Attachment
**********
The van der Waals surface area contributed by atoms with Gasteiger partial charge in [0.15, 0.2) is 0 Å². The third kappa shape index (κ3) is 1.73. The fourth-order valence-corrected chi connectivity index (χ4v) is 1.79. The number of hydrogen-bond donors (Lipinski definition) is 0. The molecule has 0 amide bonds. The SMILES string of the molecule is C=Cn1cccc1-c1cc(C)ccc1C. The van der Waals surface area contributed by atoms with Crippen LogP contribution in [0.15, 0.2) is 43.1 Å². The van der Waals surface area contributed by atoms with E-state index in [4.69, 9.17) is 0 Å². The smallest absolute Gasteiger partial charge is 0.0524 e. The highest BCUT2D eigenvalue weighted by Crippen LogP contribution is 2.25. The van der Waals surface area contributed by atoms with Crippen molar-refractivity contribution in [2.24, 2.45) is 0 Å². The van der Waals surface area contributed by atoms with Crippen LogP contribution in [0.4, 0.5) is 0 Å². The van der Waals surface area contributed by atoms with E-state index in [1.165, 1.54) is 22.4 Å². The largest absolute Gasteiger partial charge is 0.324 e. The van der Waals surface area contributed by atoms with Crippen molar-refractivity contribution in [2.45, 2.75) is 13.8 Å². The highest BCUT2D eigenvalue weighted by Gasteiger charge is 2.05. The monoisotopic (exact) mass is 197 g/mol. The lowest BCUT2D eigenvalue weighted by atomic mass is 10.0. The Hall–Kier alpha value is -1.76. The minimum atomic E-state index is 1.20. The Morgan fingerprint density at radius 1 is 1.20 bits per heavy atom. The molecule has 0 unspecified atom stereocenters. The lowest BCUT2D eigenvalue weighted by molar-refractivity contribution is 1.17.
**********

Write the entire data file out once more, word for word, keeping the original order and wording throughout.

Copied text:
The van der Waals surface area contributed by atoms with Gasteiger partial charge in [0.15, 0.2) is 0 Å². The third kappa shape index (κ3) is 1.73. The fourth-order valence-corrected chi connectivity index (χ4v) is 1.79. The number of hydrogen-bond donors (Lipinski definition) is 0. The molecule has 0 amide bonds. The SMILES string of the molecule is C=Cn1cccc1-c1cc(C)ccc1C. The van der Waals surface area contributed by atoms with Crippen LogP contribution in [0.15, 0.2) is 43.1 Å². The van der Waals surface area contributed by atoms with E-state index in [4.69, 9.17) is 0 Å². The smallest absolute Gasteiger partial charge is 0.0524 e. The highest BCUT2D eigenvalue weighted by Crippen LogP contribution is 2.25. The van der Waals surface area contributed by atoms with Crippen molar-refractivity contribution in [2.24, 2.45) is 0 Å². The van der Waals surface area contributed by atoms with Crippen LogP contribution in [0.4, 0.5) is 0 Å². The van der Waals surface area contributed by atoms with E-state index in [1.165, 1.54) is 22.4 Å². The largest absolute Gasteiger partial charge is 0.324 e. The van der Waals surface area contributed by atoms with Crippen molar-refractivity contribution in [2.45, 2.75) is 13.8 Å². The highest BCUT2D eigenvalue weighted by Gasteiger charge is 2.05. The monoisotopic (exact) mass is 197 g/mol. The lowest BCUT2D eigenvalue weighted by atomic mass is 10.0. The Hall–Kier alpha value is -1.76. The minimum atomic E-state index is 1.20. The Morgan fingerprint density at radius 1 is 1.20 bits per heavy atom. The molecule has 0 unspecified atom stereocenters. The lowest BCUT2D eigenvalue weighted by molar-refractivity contribution is 1.17.